Case 2: Controller scales to percent, and the PV and CV values connected to pidbot are in Engineering Units

For PID controllers that scale to a percent, the tuning values are in terms of percent (proportional gain units are %CV/%PV). The Tuning Dashboard needs to use the scale ranges to generate appropriate tuning values.

  • PV Scale High = The value that corresponds to 100% of PV scale range.

  • PV Scale Low = The value that corresponds to 0% of PV scale range.

  • CV Scale High = The value that corresponds to 100% of CV scale range.

  • CV Scale Low = The value that corresponds to 0% of CV scale range.

Case 3 (Mixed): Controller scales to percent, but the PV and/or CV values connected to pidbot are already in percent

Some PID controllers make both scaled and unscaled CV and PV tags available.  The tuning values are in percent, similar to Case 2.  However, if the tuning dashboard is connected to PV% and CV%, tuning values will already be calculated on a percent basis.  In this case, the scale range values in the PID controller should not be applied.  To summarize:

  • If PV is in %, use the PV scale values from Case 1, else, use the values from Case 2.

  • If CV is in %, use the CV scale values from Case 1, else, use the values from Case 2.

We know that PID scaling can be confusing.  To request an example for a particular PID controller brand, contact JLB Controls for support!

 
 

PID Config Examples

The table below can be used to help map properties of a particular PID controller brand to pidbot properties.  Some controllers are listed multiple times, because they expose multiple PV/CV tags which are scaled differently, so scaling values used by pidbot change accordingly.  JLB Controls wants to ensure your pidbot application is working great, please contact us with any questions.

Name

pidbot

Studio5000 PIDE

(.CV)

Studio5000 PIDE

(.CVEU)

PlantPAx P_PIDE

Studio5000 PID

(Process Variable & Control Variable)

Studio5000 PID

(.PV & Control Variable)

Studio5000 PID

(.PV & .OUT/.SO)

Productivity Suite PID

(.Output)

Productivity Suite PID

(.ProcOutPcnt)

PV
CV
PV Scale High
PV Scale Low
CV Scale High
CV Scale Low
P
I
D
PID Form
PID Action
Time Unit
.pv
.cv
.pvScaleHigh
.pvScaleLow
.cvScaleHigh
.cvScaleLow
.currentP
.currentI
.currentD

.pidForm

Independent: 0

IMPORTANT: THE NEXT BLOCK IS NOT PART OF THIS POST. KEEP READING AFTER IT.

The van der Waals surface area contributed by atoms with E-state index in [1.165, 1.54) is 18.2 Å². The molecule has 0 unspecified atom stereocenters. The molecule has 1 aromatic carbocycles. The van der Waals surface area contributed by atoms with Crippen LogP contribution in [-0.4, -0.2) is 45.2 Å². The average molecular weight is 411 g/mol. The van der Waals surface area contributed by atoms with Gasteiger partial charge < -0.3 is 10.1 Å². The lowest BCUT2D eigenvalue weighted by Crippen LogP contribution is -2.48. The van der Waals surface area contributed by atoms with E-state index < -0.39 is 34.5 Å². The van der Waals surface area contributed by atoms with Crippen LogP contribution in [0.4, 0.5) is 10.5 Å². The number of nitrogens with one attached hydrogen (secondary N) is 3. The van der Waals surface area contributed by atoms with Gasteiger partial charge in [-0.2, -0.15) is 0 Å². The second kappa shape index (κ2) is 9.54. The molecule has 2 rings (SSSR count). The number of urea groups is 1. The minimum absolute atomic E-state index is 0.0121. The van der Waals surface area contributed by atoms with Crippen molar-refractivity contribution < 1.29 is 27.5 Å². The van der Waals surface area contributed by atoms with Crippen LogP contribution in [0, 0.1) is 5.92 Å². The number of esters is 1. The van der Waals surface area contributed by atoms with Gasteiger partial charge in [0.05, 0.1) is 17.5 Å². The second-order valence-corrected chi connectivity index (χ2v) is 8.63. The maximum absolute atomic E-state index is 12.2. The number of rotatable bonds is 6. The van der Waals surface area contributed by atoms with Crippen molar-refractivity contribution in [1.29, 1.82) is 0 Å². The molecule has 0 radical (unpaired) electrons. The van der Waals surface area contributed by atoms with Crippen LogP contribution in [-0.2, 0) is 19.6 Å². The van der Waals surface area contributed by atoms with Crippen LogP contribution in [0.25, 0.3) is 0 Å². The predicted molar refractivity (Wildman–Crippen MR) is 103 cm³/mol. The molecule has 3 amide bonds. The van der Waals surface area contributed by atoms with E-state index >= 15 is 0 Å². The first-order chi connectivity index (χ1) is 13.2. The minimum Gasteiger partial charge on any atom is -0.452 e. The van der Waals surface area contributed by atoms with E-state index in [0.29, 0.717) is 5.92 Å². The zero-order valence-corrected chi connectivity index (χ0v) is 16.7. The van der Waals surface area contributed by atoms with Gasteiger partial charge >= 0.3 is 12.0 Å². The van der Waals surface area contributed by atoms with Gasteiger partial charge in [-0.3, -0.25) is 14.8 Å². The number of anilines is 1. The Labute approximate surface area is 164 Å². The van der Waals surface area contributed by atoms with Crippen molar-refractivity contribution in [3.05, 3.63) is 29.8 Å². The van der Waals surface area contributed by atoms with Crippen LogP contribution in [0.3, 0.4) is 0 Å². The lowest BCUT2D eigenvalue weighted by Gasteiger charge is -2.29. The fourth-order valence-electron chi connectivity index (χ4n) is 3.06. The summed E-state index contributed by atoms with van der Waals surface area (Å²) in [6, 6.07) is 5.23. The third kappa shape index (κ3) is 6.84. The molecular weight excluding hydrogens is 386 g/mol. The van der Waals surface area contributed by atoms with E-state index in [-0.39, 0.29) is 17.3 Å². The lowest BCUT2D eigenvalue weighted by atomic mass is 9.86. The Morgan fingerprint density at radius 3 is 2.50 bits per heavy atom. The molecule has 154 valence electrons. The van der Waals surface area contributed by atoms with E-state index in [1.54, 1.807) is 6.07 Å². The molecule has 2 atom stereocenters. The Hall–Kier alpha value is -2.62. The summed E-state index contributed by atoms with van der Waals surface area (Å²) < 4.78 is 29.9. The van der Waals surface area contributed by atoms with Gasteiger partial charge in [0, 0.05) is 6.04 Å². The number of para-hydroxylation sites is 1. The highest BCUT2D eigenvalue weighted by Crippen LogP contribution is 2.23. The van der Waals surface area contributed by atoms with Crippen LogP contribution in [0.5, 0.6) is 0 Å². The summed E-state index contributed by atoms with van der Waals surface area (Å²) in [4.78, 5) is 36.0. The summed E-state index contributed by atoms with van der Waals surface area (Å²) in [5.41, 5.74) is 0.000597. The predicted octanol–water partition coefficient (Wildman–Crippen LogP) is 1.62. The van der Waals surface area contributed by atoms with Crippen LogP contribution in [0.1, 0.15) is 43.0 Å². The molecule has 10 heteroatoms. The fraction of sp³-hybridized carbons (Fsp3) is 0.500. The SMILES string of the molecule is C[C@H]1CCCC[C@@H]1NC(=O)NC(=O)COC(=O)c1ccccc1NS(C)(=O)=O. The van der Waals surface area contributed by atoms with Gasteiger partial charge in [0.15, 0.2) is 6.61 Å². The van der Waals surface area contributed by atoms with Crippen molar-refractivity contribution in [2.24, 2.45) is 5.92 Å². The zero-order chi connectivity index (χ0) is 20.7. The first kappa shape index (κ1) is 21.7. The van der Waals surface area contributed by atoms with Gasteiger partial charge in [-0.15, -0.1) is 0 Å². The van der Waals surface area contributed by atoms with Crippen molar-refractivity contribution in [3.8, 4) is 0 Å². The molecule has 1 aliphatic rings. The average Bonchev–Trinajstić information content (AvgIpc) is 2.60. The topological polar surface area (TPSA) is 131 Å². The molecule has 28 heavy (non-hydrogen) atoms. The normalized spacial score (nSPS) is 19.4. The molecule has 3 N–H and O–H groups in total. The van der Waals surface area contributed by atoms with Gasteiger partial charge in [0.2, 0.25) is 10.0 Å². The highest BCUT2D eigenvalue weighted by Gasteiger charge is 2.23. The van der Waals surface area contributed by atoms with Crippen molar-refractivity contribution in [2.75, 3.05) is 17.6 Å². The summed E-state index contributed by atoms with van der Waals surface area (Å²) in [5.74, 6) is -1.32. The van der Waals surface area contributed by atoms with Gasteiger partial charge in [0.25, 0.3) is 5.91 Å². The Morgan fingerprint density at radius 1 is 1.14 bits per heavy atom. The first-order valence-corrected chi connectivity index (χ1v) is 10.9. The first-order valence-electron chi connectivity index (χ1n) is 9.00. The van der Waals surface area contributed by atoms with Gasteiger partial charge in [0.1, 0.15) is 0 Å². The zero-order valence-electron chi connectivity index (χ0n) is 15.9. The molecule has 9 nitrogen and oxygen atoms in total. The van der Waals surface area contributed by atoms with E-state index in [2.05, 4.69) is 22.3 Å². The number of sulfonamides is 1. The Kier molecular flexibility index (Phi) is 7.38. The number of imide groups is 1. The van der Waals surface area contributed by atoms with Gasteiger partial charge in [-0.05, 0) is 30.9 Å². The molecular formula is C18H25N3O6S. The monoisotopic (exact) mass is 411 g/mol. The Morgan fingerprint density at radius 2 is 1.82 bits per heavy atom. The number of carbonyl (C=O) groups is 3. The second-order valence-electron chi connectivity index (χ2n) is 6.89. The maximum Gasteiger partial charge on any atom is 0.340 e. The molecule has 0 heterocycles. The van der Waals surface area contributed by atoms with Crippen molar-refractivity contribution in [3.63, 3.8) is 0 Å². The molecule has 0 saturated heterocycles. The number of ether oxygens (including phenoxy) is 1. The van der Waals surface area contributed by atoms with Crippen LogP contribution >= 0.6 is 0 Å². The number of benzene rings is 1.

Dependent: 1

.pidAction

E=SP-PV: 0

E=PV-SP: 1

.timeUnit

Seconds: 3

Minutes: 4

.PV
.CV
.PVEUMax
.PVEUMin
100
0
.PGain
.IGain
.DGain

.DependIndepend

Independent: False

Dependent: True

.ControlAction

E=SP-PV: False

E=PV-SP: True

N/A

Always Minutes

.PV
.CVEU
.PVEUMax
.PVEUMin
.CVEUMax
.CVEUMin
.PGain
.IGain
.DGain

.DependIndepend

Independent: False

Dependent: True

.ControlAction

E=SP-PV: False

E=PV-SP: True

N/A

Always Minutes

.Val_PV
.Val_CV
.Cfg_PVEUMax
.Cfg_PVEUMin
.Cfg_CVEUMax
.Cfg_CVEUMin
.Cfg_PGain
.Cfg_IGain
.Cfg_DGain

.Cfg_Depend

Independent: False

Dependent: True

.Cfg_CtrlAction

E=SP-PV: False

E=PV-SP: True

N/A

Always Minutes

Process Variable
Control Variable
.MAXI
.MINI
.MAXCV
.MINCV
.KP
.KI
.KD

.PE

Independent: 0

Dependent: 1

.CA

E=SP-PV: 0

E=PV-SP: 1

N/A

Seconds if .PE=0

Minutes if .PE=1

.PV
Control Variable
.MAXS
.MINS
.MAXCV
.MINCV
.KP
.KI
.KD

.PE

Independent: 0

Dependent: 1

.CA

E=SP-PV: 0

E=PV-SP: 1

N/A

Seconds if .PE=0

Minutes if .PE=1

.PV
.OUT or .SO
.MAXS
.MINS
100
0
.KP
.KI
.KD

.PE

Independent: 0

Dependent: 1

.CA

E=SP-PV: 0

E=PV-SP: 1

N/A

Seconds if .PE=0

Minutes if .PE=1

.ProcessVar
.Output
.InputRangeMax
.InputRangeMin
.OutRangeMax
.OutRangeMin
.Gain
.Reset (Note 1)
.Rate

N/A

Always Dependent

Process Action

E=SP-PV: "Forward"

E=PV-SP: "Reverse"

Unlabeled

Min/Sec for I (Note 2)

Always Sec for D

.ProcessVar
.ProcOutPcnt
.InputRangeMax
.InputRangeMin
100
0
.Gain
.Reset (Note 1)
.Rate

N/A

Always Dependent

Process Action

E=SP-PV: "Forward"

E=PV-SP: "Reverse"

Unlabeled

Min/Sec for I (Note 2)

Always Sec for D

Note 1:  For this PID controller, setting the integral term to zero maximizes integral effects, whereas pidbot disables integral when it is set to zero.  Ignition scripting, or derived tag can be used to translate.  If accepting values in the Tuning Dashboard, and I=0, set the PID Controller integral tuning value to a very large number.

Note 2:  This PID controller allows different time units to be used for the integral and derivative terms.  This is not supported by pidbot.  Configure the controller with matching units, or convert before binding to the pidbot component.

 
PID Config Example Video - PlantPAx P_PIDE

PID Config video in the Ignition Designer, using the PID controller from Rockwell Automation's PlantPAx® library.